Tuesday, February 07, 2006


Of the four authors this week, I enjoyed reading Pearce’s. Pearce does an excellent job weaving game narrative into interactivity. I think the main point of this essay is to show that the narrative is live. Like going to a concert, a play, a wedding, and so forth - the participant actively takes part in the narrative.
Pearce separates play and story early on. I tend to think that play IS story in the gaming world. Pearce also indicates that many players find the mid-level cinematic annoying and that, “Games tend to favor abstracted personas over “developed” characters with clear personalities and motivations. More abstracted characters leave more room for the player, and are therefore better suited to support a play-centric model.” Maybe the developers have always made games as stories where the player decides the narrative – it’s a live narrative, never to be repeated (unlike watching BATMAN over and over on DVD).

If we view game players as an integral part to the story – as a character (the actual person sitting outside of the X-Box), what kinds of games can be developed? I think much of what has been examined in the past has focused on the players as agents (or their agents) and not the players themselves as a part of the story – interacting with the narrative. I guess my BIG QUESTION is: Is there a way to seperate our investigation of the agent and the player?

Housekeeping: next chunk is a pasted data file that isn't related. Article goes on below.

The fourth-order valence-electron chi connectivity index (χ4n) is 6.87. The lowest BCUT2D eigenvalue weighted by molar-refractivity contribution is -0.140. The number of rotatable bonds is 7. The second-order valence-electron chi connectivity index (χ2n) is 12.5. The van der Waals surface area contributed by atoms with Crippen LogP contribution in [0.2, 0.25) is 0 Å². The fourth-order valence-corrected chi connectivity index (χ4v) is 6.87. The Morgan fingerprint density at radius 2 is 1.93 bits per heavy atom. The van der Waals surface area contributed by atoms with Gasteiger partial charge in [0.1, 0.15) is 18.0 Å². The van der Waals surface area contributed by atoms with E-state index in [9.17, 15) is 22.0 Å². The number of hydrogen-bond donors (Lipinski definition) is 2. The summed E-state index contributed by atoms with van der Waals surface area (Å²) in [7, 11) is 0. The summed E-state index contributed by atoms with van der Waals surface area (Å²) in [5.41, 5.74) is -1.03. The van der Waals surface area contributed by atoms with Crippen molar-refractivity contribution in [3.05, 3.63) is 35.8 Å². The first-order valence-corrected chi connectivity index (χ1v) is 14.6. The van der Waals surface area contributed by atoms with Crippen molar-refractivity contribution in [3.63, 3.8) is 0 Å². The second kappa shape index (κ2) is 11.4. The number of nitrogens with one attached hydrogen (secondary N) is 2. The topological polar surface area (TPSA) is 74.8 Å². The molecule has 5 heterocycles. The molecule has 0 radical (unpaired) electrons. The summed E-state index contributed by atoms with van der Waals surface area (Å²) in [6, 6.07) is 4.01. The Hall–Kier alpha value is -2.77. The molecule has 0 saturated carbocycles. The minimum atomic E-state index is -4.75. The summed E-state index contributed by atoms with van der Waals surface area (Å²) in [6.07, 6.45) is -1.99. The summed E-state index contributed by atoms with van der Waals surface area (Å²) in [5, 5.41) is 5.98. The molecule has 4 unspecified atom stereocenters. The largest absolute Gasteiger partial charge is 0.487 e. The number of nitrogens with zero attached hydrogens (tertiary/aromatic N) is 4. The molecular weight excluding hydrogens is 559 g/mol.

At 7:31 AM, Blogger Mark said...

I think Majestic tried to blend the player and agent a bit more but of course it failed. I think some of this happens when you get to create characters in games that can be like you.
EA’s NHL series allows you to put your face on a hockey player and the results are very realistic ( I really did score 75 goals in 33 games in the 2004 season. Jack scored 95) but again it is an avatar.
It also kind of relates to people taking on the identity of the WoW players (Sarah says this is her comment and I am stealing it). Will Michelle see people this weekend who are dressed as their avatars in WoW?


At 8:47 AM, Blogger flook said...

Ok, but other than the hockey game, is there a way to make avatars and users the same? I mean, if people are shelling out thousands of dollars to by non-existing swords, couldn't we "exist" in a fictional electronic world? Like users, interacting with a something like the Sims through an avatar, but with real bank accounts and what not.


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